As Verizon hangs up, small business loses
Competition remains the main feature missing from mobile plans
Tim Querengesser is senior editor with Alberta Venture. He once snowmobiled to the Arctic Ocean to interview a guy in elf shoes about reindeer. Really. Peace Pipe is his critical look at the intersection between Indigenous peoples and industry. Email Tim
by Tim Querengesser
Now really, what was all that Verizon brouhaha about? And is the news that the American company has decided to ignore Canada ultimately good for small business in Alberta, or bad?
Word made the rounds over the summer that Verizon, with $115 billion in revenue last year, was being courted by Ottawa to enter Canada’s telecommunications sector. “If Verizon comes, it will be good for consumers in some ways, I think it will be a challenge in other ways,” Industry Minister James Moore told CBC in late August. Aside from ruffling feathers at Bell, Rogers and Telus, Moore was being captain obvious: the big three hold 95 per cent market share and, according to him, have the highest profit margins of any telcos in the Organization for Economic Co-Operation and Development. Canadians reacted positively: a Forum Research poll showed 71 per cent supported Verizon coming here.
Verizon, in this sense, rhymed with competition. It’s something Ottawa has pushed to encourage in the telecom sector for years — including back in 2008, when it offered Orascom, an Egyptian mobile giant, a fat slice of wireless spectrum (the radio frequencies we make our calls over, access to which Ottawa controls). Orascom has spent upward of $1 billion. But what has resulted, according to some reports, is an 18-20 per cent drop in costs in some regional markets but also the relative business failure that is Wind Mobile. For anyone hopeful that Verizon — bigger and with deeper resources than Orascom — would shake things up and maybe even succeed, well, last week’s announcement that talk of the company coming here was “overblown” snuffed that hope, too. Verizon had bigger concerns to worry about, like buying Vodafone’s 45 per cent chunk of the pair’s former joint venture for $130 billion.
So, where to from here?
Aside from cynical pundits, who’ve noted how tough anyone – Ottawa included – will find it to lure another outside mobile competitor in, such as Orange or Vodafone, the majority of commentary focused on consumer reaction to the Verizon snub. But Richard Truscott, director of provincial affairs for Alberta with the Canadian Federation of Independent Business, says small businesses and entrepreneurs in the province are definitely affected by the situation, given that they share the same concerns as consumers.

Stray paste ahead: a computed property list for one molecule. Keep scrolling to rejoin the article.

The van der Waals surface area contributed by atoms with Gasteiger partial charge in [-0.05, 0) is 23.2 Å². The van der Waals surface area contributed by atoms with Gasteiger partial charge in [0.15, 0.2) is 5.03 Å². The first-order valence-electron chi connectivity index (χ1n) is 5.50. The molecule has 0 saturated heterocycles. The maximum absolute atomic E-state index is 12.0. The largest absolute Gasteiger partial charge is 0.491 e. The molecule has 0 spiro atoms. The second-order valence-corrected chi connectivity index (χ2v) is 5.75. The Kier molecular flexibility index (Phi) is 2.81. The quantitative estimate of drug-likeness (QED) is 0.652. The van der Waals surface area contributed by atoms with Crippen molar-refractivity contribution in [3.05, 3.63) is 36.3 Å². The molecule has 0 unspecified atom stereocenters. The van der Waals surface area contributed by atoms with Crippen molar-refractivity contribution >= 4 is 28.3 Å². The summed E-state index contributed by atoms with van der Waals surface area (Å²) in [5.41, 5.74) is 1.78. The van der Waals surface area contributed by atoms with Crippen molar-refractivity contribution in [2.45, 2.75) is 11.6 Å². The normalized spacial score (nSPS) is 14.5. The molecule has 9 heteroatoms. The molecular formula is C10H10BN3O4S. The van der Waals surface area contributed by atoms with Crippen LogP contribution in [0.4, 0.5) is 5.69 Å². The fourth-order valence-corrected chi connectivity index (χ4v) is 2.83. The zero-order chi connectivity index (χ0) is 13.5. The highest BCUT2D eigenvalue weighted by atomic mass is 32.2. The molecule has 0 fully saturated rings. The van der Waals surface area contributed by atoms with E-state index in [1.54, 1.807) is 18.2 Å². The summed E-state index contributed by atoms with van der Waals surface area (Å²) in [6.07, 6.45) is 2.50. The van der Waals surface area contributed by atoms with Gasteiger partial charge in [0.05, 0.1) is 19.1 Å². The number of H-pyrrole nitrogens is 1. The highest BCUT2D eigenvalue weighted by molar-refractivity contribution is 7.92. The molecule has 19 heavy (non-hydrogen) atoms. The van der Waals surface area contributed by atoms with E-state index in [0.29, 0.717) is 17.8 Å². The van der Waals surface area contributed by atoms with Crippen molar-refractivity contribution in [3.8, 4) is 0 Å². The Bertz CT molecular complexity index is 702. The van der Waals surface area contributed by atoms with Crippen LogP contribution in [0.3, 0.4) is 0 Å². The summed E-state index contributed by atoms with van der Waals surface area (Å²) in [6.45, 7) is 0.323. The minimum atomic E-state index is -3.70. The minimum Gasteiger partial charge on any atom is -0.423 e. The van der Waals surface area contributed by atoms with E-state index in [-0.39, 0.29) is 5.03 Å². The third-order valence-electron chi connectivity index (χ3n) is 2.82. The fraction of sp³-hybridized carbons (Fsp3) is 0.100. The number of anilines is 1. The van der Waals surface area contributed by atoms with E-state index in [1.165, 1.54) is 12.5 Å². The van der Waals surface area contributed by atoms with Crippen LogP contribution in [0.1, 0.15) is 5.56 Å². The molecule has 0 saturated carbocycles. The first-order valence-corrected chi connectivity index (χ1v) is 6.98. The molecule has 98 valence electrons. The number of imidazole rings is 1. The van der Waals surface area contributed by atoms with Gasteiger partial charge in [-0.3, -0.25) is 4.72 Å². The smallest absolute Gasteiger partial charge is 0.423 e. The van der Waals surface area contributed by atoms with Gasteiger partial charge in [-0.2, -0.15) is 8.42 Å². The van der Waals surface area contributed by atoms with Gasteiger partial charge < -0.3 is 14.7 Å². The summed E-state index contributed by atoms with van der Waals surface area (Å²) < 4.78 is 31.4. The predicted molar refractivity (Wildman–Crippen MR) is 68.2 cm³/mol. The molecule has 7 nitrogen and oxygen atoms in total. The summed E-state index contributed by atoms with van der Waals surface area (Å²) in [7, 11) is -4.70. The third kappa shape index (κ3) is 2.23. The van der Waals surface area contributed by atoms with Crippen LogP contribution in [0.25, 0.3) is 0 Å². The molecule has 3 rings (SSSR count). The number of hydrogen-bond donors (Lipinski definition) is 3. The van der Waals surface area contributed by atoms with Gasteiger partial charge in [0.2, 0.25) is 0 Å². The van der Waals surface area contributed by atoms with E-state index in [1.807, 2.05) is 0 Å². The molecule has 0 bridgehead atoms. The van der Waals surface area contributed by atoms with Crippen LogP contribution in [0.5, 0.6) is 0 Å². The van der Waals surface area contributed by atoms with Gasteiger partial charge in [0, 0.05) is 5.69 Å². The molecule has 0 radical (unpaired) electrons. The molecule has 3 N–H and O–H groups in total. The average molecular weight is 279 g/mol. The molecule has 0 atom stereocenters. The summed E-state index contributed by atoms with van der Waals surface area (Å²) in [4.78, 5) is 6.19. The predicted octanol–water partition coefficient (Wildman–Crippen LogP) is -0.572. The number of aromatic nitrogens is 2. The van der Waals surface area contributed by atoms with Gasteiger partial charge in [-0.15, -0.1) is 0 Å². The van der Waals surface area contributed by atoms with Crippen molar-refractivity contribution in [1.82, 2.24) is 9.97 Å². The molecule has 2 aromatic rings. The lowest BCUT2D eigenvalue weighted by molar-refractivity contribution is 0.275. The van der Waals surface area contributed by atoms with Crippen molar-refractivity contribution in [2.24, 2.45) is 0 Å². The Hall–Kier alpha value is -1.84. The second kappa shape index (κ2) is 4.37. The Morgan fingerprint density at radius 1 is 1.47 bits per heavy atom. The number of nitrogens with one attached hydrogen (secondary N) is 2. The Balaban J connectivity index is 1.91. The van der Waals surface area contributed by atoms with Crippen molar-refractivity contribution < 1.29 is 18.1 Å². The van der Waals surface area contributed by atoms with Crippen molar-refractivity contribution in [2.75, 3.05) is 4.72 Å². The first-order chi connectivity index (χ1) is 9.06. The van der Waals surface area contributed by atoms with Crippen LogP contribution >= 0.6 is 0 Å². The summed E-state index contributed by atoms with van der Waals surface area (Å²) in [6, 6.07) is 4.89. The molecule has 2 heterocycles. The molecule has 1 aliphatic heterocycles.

“What we’re hearing from our members is that they don’t feel particularly well served … and are looking for more choice, more competition, and ultimately lower prices and better service,” Truscott says, noting the situation places Canadian small businesses at a disadvantage to their American competitors. “It just feels like it’s all about what’s best for the big telecommunications industry and not what might best serve the needs of the small business owner. In some ways it’s an unbalanced power relationship.”
Last year, the CFIB conducted a survey on the issue, and this research will inform a report to be released this fall, Truscott says. Though he doesn’t have specific results as of yet, he says that it’s clear small business in Alberta is unhappy with the telecom industry and would likely support government intervention to create a more competitive playing field. “Anything that governments can do to create an environment in which there’s greater competition, lower prices and ultimately better customer service, that would be most welcome by Canadian entrepreneurs and including those here in Alberta.”
One hope, Truscott says, is that the mere prospect of a Verizon moving into the Canadian telecommunications sector could lead the big three to clean up their act and drop their prices. He notes the survey research indicates that prices, driven by increased competition among the established players, have already improved most markedly in Ontario.
But those are the small steps. “It all comes down to how the feds decide how to structure the telecommunications industry in Canada,” Truscott says. “Without some kind of intervention by an outside service provider, it certainly appears to be difficult for Canadian consumers, including small businesses, to receive better from the big three – the oligopoly that’s in place right now. It’s not delivering as well as it needs to.”